showing that $r>p^{1/48}$. This shows that $\gamma\le 239$, for if $\gamma\ge 240$, then
$$
p^51$ is in $\cK$, then $n$ is not fourth power free.
\end{theorem}
\begin{proof}
Let us assume that the result is false, that is, that there exists some $n\in \cK$
which is fourth power free. By Lemma \ref{lem:form} we can write
$$
n=2^e p_1 p_2^{a_2} \prod_{i=1}^k q_i^2,
$$
where $a_2\in \{0,1\}$. Let ${\mathcal Q}=\{q_1,\ldots,q_k\}$. The idea is to exploit the fact that there exist at most two elements $q\in {\mathcal Q}$ such that $q\equiv 1\pmod 3$. If there were three or more such elements, then $3^3$ would divide
$\prod_{q\in {\mathcal Q}} \sigma(q^2)$ and therefore a divisor of $\gamma(n)^2$, which is a contradiction.
We begin by showing that $k\le 8$. To see this, let
$$
{\mathcal R}=\left\{r\in {\mathcal Q}: \gcd\left(\sigma(r^2),\prod_{q\in {\mathcal Q}} q\right)=1\right\}.
$$
Then $\prod_{r\in {\mathcal R}} \sigma(r^2)$ divides $p_1^2$ (if $a_2=0$) and $p_1^2p_2^2$ if $a_2>0$. It follows that $\sigma(r^2)$ is either a multiple of $p_1$ or of $p_2$ for each $r\in {\mathcal R}$. Since there can be at most two $r$'s for which $\sigma(r^2)$ is a multiple of $p_1$, and at most two $r$'s for which $\sigma(r^2)$ is a multiple of $p_2$, we get that $\#{\mathcal R}\le 4$. When $r\in {\mathcal Q} \setminus {\mathcal R}$, we have, since $\sigma(r^2)>9$, that $\sigma(r^2)=r^2+r+1$ is a multiple of some prime $q_{i_r}>3$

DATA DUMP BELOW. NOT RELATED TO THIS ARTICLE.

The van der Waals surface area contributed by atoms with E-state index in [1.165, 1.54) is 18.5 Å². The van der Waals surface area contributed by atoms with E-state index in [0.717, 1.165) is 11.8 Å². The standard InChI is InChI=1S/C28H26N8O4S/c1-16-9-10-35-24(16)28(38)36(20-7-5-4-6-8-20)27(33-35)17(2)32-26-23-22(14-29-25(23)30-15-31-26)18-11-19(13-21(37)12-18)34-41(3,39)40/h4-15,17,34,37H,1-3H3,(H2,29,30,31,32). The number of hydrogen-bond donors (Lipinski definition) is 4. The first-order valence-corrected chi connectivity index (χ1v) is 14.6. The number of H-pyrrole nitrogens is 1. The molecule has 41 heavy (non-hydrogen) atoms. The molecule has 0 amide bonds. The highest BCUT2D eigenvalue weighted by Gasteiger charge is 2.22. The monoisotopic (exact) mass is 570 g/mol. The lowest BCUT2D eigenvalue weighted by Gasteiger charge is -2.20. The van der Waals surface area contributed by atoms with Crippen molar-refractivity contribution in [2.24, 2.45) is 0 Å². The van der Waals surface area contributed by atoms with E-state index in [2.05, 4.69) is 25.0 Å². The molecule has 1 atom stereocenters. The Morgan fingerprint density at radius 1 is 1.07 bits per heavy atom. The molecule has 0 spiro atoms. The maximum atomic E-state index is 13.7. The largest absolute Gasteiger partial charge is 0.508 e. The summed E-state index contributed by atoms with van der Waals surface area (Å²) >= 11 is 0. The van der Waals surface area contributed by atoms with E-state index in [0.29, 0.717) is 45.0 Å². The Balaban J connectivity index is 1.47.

for some $q_{i_r}\in {\mathcal Q}$. Now, since $q_{i_r}$ is a prime divisor of $r^2+r+1$ larger than 3, it must satisfy $q_{i_r}\equiv 1\pmod 3$. Since $i_r$ can take the same value for at most two distinct primes $r$, and there are at most two distinct values of the index $i_r$, we get that $k-\#{\mathcal R}\le 4$, which implies that $k\le 8$, as claimed.
Next rewrite the equation $\s(n)=\g(n)^2$ as
\begin{equation}
\label{eq:*}
\left(\frac{2^{e+1}-1}{4}\right) \prod_{i=1}^k \left( \frac{q_i^2+q_i+1}{q_i^2}\right)=\left(\frac{p_1^2}{p_1+1}\right) \left(\frac{p_2^{2\delta_2}}{\sigma(p_2^{a_2})}\right),
\end{equation}
where $\delta_2=0$ if $a_2=0$ and $\delta_2=1$ if $a_2>0$. The left--hand side of \eqref{eq:*} is at most
\begin{equation}
\label{eq:2toe}
\left(\frac{2^{e+1}-1}{4}\right) \left(\prod_{q\le 23} \frac{q^2+q+1}{q^2}\right)<0.73 (2^{e+1}-1).